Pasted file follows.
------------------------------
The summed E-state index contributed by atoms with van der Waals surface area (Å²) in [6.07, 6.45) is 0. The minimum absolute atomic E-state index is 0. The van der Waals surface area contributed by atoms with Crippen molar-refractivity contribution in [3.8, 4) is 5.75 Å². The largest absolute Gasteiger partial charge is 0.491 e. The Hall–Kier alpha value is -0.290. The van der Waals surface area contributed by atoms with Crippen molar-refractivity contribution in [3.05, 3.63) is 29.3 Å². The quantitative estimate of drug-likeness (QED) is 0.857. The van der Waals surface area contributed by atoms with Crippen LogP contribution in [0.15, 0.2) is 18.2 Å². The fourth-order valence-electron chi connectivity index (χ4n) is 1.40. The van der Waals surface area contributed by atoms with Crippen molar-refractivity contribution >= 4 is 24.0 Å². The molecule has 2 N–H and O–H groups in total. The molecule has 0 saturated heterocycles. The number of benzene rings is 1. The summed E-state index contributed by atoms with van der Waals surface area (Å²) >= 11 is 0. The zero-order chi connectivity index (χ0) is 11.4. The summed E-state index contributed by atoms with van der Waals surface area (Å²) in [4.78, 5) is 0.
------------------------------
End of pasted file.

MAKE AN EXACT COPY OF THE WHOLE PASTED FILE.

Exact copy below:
The summed E-state index contributed by atoms with van der Waals surface area (Å²) in [6.07, 6.45) is 0. The minimum absolute atomic E-state index is 0. The van der Waals surface area contributed by atoms with Crippen molar-refractivity contribution in [3.8, 4) is 5.75 Å². The largest absolute Gasteiger partial charge is 0.491 e. The Hall–Kier alpha value is -0.290. The van der Waals surface area contributed by atoms with Crippen molar-refractivity contribution in [3.05, 3.63) is 29.3 Å². The quantitative estimate of drug-likeness (QED) is 0.857. The van der Waals surface area contributed by atoms with Crippen LogP contribution in [0.15, 0.2) is 18.2 Å². The fourth-order valence-electron chi connectivity index (χ4n) is 1.40. The van der Waals surface area contributed by atoms with Crippen molar-refractivity contribution >= 4 is 24.0 Å². The molecule has 2 N–H and O–H groups in total. The molecule has 0 saturated heterocycles. The number of benzene rings is 1. The summed E-state index contributed by atoms with van der Waals surface area (Å²) >= 11 is 0. The zero-order chi connectivity index (χ0) is 11.4. The summed E-state index contributed by atoms with van der Waals surface area (Å²) in [4.78, 5) is 0.